Peter Hujar: Speed of Life at The Morgan Library & Museum
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Peter Hujar (1934-1987)

Peter Hujar was a photographer whose work is synonymous with Downtown New York City. His images are steeped in the smoky black and white ambiance of a city in decline filled with inhabitants who hid behind masks of makeup and costume jewelry. Each print simultaneously represents a specific personal history, one that is ephemerally eventful and routinely banal, interspliced with momentous nights of primal pleasures and multitudinous mornings meditating on paths untrodden.

Hujar captured what many of his contemporaries were surrounded by but sought to skewer. Not many photographers dared to capture New York City in the 1970s and 1980s completely unfiltered or as gritty as Hujar deemed worthy. From the elderly to the newly born, from drag performers to businessmen, no idiosyncratic individual was spared as an intriguing subject. Recognizable faces abound in Hujar’s work, from Susan Sontag to Fran Lebowitz, including a widely circulated photograph of Candy Darling, a transgender Warholian superstar, on her deathbed dramatically striking a pose with elongated arms and a melodramatic gaze. Hujar’s nature stills exude metaphysical undercurrents and animalistic movements, with dogs as a particular favorite.

Hujar wrote, “I make uncomplicated, direct photographs of complicated and difficult subjects. I photograph those who push themselves to any extreme and people who claim to the freedom to be themselves.” Indeed, many of his subjects possess admirable courage. In decades shrouded in layers of decadence, Hujar captures the vulnerable moments human beings are unable to permanently evade (contemplative moments of silence, succumbing to one’s sexual desires, attempting to orient oneself in unfamiliar terrains) and the precious moments of an ageless innocence that ignites a passion towards life.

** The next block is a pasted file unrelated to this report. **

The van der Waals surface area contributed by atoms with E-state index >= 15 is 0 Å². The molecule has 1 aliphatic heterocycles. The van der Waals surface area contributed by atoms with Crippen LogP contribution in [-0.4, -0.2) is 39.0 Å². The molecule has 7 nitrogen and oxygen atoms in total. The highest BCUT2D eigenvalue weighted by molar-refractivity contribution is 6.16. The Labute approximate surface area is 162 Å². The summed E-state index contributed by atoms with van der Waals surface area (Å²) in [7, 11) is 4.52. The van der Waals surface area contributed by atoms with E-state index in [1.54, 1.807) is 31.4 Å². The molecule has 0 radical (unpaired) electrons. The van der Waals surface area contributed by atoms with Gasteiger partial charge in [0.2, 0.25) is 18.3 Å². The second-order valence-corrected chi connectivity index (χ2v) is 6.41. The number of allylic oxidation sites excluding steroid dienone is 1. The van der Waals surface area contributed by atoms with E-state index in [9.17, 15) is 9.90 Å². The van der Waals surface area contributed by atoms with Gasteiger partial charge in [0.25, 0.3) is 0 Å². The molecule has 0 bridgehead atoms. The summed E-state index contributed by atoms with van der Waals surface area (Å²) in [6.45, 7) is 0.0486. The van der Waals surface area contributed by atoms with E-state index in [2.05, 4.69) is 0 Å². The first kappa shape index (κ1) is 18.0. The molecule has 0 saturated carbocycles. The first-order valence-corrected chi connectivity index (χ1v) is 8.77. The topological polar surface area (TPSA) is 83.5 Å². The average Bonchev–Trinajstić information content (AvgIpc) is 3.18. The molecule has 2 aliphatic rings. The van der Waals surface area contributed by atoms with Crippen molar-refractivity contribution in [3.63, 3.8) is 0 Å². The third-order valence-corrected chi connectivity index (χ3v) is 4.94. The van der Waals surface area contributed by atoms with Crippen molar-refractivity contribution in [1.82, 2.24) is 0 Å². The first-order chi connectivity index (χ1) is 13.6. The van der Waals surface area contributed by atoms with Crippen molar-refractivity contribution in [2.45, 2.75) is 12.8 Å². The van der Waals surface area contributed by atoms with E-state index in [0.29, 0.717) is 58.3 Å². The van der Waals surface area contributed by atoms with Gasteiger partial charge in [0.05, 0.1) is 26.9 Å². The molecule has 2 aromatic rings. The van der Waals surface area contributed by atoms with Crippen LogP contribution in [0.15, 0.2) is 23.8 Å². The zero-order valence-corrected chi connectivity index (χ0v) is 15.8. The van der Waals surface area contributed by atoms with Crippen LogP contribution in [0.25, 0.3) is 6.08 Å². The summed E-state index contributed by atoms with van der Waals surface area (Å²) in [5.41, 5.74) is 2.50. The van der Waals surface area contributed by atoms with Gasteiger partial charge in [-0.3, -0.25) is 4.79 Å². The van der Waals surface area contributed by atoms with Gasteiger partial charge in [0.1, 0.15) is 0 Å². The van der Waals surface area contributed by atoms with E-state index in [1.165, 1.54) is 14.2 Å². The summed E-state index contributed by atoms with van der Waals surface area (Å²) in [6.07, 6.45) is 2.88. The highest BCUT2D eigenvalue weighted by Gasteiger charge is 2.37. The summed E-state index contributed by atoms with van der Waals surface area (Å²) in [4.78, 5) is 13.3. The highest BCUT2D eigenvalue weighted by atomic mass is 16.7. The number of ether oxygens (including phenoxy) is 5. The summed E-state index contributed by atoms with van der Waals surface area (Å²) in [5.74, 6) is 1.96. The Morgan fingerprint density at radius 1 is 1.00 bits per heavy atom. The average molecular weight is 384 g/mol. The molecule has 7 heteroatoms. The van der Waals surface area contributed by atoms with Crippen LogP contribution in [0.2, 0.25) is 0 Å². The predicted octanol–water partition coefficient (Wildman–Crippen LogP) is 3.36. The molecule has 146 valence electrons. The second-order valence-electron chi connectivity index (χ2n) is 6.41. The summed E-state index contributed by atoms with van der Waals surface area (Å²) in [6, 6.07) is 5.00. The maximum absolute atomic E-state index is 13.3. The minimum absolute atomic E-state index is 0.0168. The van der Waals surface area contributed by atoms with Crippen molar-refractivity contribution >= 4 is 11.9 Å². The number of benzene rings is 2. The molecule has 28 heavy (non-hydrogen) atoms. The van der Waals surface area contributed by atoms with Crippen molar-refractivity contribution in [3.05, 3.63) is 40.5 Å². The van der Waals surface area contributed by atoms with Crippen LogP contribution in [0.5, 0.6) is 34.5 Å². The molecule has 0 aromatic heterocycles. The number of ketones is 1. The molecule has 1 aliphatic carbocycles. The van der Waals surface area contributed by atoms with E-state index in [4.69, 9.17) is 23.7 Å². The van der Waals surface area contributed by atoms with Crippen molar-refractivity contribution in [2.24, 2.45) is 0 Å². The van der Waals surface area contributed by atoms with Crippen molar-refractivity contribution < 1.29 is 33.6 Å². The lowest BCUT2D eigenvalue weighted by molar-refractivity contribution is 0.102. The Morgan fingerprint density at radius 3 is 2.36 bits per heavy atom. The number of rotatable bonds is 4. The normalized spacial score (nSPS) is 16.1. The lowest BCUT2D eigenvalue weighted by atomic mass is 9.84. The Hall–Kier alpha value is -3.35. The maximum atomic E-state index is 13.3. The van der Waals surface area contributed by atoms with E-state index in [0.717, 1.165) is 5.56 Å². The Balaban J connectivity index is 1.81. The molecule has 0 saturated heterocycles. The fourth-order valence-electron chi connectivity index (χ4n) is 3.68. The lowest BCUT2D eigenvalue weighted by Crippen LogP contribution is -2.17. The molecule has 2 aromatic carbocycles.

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Boy on Raft (1978)
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Dog, Westtown, New York (1978)
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John McClellan (1981)
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Christopher Street Pier (2) (1976)
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Candy Darling (1974)
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Canal Street Piers: Face and Writing on Wall (1983)
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Daniel Schock Sucking Toe (Close-Up) (1981)
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Fran Lebowitz (1974)

Passing away in 1987 at age 53, Hujar neither created a “master narrative” with his work as Garry Winogrand or Robert Frank were able to, nor an oeuvre as shockingly indelible as Robert Mapplethorpe. The current exhibit at The Morgan Library & Museum (on view until May 20, 2018) is a comprehensive and fulfilling retrospective of a distinctly New York photographer, largely mentioned in the footnotes among more renowned artists. Each photograph will send a jolt of recognition through each patron, who will notice the familiar features of many New Yorkers observed and confronted in everyday life, or, more revealingly, the parallels in sentiments shared holistically between Hujar, the subject, and oneself.

For more information on the Peter Hujar exhibit, visit The Morgan Library & Museum

–Salvatore Casto

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